ISSN : 2266-6060

Personal chattels

Paris, august 2011.

I entered this shop and began to look at several articles displayed on merchandisers. I carefully chose a suitable time slot : there was no crowd. So, it was possible to take time to glean and to try different clothes without any kind of waiting, nor any stress. After having chosen several articles, I went to a fitting room. A common situation to try a trouser and, face to the mirror, to estimate the way it fits with the personal identity I elaborate. Yet, it was another concern that arose when I entered the fitting room.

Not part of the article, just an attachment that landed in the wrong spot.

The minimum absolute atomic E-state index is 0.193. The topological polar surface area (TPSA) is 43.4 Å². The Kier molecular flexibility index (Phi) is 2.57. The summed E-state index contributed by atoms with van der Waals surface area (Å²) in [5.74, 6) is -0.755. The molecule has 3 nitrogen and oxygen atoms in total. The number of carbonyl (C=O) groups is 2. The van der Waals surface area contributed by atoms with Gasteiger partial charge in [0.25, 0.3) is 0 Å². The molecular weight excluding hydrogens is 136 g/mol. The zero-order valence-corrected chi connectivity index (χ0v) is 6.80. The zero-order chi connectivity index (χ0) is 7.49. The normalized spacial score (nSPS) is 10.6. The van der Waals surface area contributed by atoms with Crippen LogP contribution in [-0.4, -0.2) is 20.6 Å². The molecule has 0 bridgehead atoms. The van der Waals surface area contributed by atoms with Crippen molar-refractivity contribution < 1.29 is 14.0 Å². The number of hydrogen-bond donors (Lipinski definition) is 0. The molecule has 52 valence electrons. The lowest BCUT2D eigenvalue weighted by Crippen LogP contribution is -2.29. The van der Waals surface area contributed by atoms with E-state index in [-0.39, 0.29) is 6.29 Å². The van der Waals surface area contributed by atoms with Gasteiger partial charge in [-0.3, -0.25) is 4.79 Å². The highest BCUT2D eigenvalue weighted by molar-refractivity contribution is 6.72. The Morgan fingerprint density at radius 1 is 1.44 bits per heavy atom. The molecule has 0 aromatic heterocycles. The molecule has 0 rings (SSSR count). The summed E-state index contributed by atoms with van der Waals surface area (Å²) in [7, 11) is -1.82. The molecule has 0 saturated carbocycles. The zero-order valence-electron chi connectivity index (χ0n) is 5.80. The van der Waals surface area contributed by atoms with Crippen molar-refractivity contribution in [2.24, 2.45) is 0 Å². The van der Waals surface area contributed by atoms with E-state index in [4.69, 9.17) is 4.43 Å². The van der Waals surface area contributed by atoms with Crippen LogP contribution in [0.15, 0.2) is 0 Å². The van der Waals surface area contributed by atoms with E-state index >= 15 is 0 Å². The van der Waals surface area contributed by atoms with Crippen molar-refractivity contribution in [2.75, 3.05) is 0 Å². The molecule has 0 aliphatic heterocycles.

Faced with this poster, the scriptopolian is literally staggered. By asking customers “to leave nothing in the fitting room”, the inscription calls for a moral consideration for the following. Nothing really new. By contrast, the list of items is much more surprising. When they are in the fitting room, the articles share a state of uncertainty : they are almost not part of the shop anymore, though not yet the property of the customer. But what are “tags” doing here ? They are virtually part of this set of objects attached to the self, such an “identity kit” defined by Goffman. And, as any other kind of personal chattel, that one judges essential to carry in any circumstances, they necessary have to leave the fitting room.